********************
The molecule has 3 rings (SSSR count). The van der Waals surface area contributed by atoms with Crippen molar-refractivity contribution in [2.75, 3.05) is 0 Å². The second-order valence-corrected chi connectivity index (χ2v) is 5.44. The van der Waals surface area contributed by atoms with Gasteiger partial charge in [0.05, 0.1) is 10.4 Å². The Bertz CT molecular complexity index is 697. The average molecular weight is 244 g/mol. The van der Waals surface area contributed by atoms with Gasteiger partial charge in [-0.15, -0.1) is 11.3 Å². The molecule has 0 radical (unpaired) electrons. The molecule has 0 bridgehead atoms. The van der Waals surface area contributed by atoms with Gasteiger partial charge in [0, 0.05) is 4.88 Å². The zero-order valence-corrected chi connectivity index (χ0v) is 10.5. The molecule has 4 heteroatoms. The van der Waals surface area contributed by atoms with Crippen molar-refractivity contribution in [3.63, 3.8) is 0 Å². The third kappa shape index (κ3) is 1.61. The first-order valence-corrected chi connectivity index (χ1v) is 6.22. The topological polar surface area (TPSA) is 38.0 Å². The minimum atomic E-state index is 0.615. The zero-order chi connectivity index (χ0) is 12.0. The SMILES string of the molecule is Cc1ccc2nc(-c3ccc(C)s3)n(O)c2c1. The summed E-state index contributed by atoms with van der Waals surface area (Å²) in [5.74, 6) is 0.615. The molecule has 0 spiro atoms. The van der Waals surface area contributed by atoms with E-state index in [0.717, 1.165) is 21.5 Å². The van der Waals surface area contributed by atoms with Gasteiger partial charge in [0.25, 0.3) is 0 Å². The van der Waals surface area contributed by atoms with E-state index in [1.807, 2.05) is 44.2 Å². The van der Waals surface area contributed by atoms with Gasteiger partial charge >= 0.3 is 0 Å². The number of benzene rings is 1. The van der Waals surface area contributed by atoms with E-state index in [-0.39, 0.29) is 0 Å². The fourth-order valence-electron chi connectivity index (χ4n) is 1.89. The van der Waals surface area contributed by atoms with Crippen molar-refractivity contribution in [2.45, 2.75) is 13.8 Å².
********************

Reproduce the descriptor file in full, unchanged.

The molecule has 3 rings (SSSR count). The van der Waals surface area contributed by atoms with Crippen molar-refractivity contribution in [2.75, 3.05) is 0 Å². The second-order valence-corrected chi connectivity index (χ2v) is 5.44. The van der Waals surface area contributed by atoms with Gasteiger partial charge in [0.05, 0.1) is 10.4 Å². The Bertz CT molecular complexity index is 697. The average molecular weight is 244 g/mol. The van der Waals surface area contributed by atoms with Gasteiger partial charge in [-0.15, -0.1) is 11.3 Å². The molecule has 0 radical (unpaired) electrons. The molecule has 0 bridgehead atoms. The van der Waals surface area contributed by atoms with Gasteiger partial charge in [0, 0.05) is 4.88 Å². The zero-order valence-corrected chi connectivity index (χ0v) is 10.5. The molecule has 4 heteroatoms. The van der Waals surface area contributed by atoms with Crippen molar-refractivity contribution in [3.63, 3.8) is 0 Å². The third kappa shape index (κ3) is 1.61. The first-order valence-corrected chi connectivity index (χ1v) is 6.22. The topological polar surface area (TPSA) is 38.0 Å². The minimum atomic E-state index is 0.615. The zero-order chi connectivity index (χ0) is 12.0. The SMILES string of the molecule is Cc1ccc2nc(-c3ccc(C)s3)n(O)c2c1. The summed E-state index contributed by atoms with van der Waals surface area (Å²) in [5.74, 6) is 0.615. The molecule has 0 spiro atoms. The van der Waals surface area contributed by atoms with E-state index in [0.717, 1.165) is 21.5 Å². The van der Waals surface area contributed by atoms with Gasteiger partial charge in [0.25, 0.3) is 0 Å². The van der Waals surface area contributed by atoms with E-state index in [1.807, 2.05) is 44.2 Å². The van der Waals surface area contributed by atoms with Gasteiger partial charge >= 0.3 is 0 Å². The number of benzene rings is 1. The van der Waals surface area contributed by atoms with E-state index in [-0.39, 0.29) is 0 Å². The fourth-order valence-electron chi connectivity index (χ4n) is 1.89. The van der Waals surface area contributed by atoms with Crippen molar-refractivity contribution in [2.45, 2.75) is 13.8 Å².